Inside ICONIQ Capital: How the Rich Got Richer
Secret documents reveal how ICONIQ Capital accumulated $83.5 billion in the bull run and raised $6 billion as the world came undone.
If there’s any investment firm that’s truly a backroom cabal of rich and powerful tech elites, it’s Divesh Makan’s ICONIQ Capital. The firm counts some of the wealthiest and most connected billionaires in the world as clients and consiglieres.
ICONIQ has been in the process of raising its seventh growth fund. I can report that the fund — ICONIQ Strategic Partners VII— has been raised and totals $6 billion, according to a source. That gives the firm a deep reserve of dry powder as tech stocks — including ICONIQ portfolio companies like Snowflake and Datadog — crater. A spokesperson for ICONIQ declined to comment.
If you know anything about ICONIQ, it’s probably that the firm built its reputation on the back of managing some of Mark Zuckerberg’s enormous fortune.
A private fundraising presentation that I’ve obtained makes clear that Zuckerberg, who remains an advisor to the firm, is far from the only headline name with deep connections to ICONIQ.
The firm’s advisory board comprises some of the most powerful investors and tech business leaders in the world: LinkedIn co-founder Reid Hoffman, Asana CEO Dustin Moskovitz, Yahoo! co-founder Jerry Yang, General Motors CEO Mary Barra, Johnson & Johnson executive chairman Alex Gorsky, Tiger Global founder Chase Coleman, founding TPG partner David Bonderman, co-CEO of KKR Henry Kravis, Indian steel magnate Aditya Mittal, and Zuckerberg.
Since ICONIQ was founded in 2011, Makan has exploded the firm’s reach. ICONIQ is at once a family office for the ultra wealthy, a growth fund that competes with the likes of Tiger Global, a major real estate investor, and an impact investor. ICONIQ has invested in more than 120 companies, deploying $12.9 billion in capital.1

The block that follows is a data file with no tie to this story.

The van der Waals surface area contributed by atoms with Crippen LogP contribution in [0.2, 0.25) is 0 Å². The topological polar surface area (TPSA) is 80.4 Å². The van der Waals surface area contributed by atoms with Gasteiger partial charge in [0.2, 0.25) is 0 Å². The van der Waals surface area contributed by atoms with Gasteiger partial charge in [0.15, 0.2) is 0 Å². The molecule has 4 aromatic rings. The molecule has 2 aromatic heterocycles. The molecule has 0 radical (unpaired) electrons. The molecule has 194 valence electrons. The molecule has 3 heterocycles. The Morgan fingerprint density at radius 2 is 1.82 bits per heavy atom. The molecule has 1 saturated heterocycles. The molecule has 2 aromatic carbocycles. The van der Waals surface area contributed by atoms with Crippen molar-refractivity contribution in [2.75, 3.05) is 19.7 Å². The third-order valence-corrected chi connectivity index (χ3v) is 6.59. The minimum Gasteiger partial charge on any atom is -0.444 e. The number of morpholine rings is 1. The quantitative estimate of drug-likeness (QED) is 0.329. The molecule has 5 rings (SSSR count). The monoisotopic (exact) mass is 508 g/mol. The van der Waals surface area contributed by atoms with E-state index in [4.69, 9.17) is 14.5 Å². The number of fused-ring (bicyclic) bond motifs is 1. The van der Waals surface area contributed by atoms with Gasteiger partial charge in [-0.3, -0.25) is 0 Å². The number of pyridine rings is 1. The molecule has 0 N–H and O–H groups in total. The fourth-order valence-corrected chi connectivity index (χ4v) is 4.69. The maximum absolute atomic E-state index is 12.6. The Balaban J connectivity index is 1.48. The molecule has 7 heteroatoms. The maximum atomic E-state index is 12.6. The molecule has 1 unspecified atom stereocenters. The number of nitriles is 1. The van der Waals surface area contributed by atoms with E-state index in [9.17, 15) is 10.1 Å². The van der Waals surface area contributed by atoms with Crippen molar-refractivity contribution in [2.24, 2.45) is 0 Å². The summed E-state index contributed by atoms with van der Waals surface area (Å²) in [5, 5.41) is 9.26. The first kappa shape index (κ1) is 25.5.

Just as this epic bull run looked to be coming to a close — at the end of last year — ICONIQ’s assets under management totaled $83.5 billion, according to the private investor presentation.2
What becomes of that massive wealth horde is an open question. Careers and fortunes are made at the tail end of a bull cycle. ICONIQ returned billions to its investors last year. But the firm deployed just as many billions. Will ICONIQs financial backers remember the money it returned or the expensive investments that it made in 2021?
Clearly, there are still plenty of believers given investors ponied up $6 billion for ICONIQ’s seventh fund as the stock market comes undone.
With the benefit of hindsight, it’s fair to say ICONIQ was almost certainly overexuberant last year. ICONIQ paid difficult-to-justify-in-retrospect prices for much of the $5.2 billion it invested last year. High entry prices will make it hard for the firm’s sixth fund to match the stellar returns of its early funds.
But that will be true for many, if not all, of the firm’s rivals too. (Collective delusions are a powerful force — and there are plenty of incentives to run off the cliff together.)
There’s little question that 2021 was an epic year for ICONIQ that helped shape the future of the technology industry.
Last year, ICONIQ’s headcount grew by 22%. It saw 16 liquidity events, including 11 portfolio company public listings.
The firm invested— just last year — $5.2 billion. The firm bought shares in 37 new companies and made 60 follow-on investments.
Again, just last year, the firm says it returned $5.5 billion to its backers, at a realized gross multiple on invested capital of 8.3x.
Much of this story is based on the fundraising materials for that seventh fund. The slides (many of which are included below for Newcomer subscribers) contain ICONIQ’s performance through Dec. 31, 2021.
If you want to know how the rich got richer before the world started to unravel, this is the story that explains how.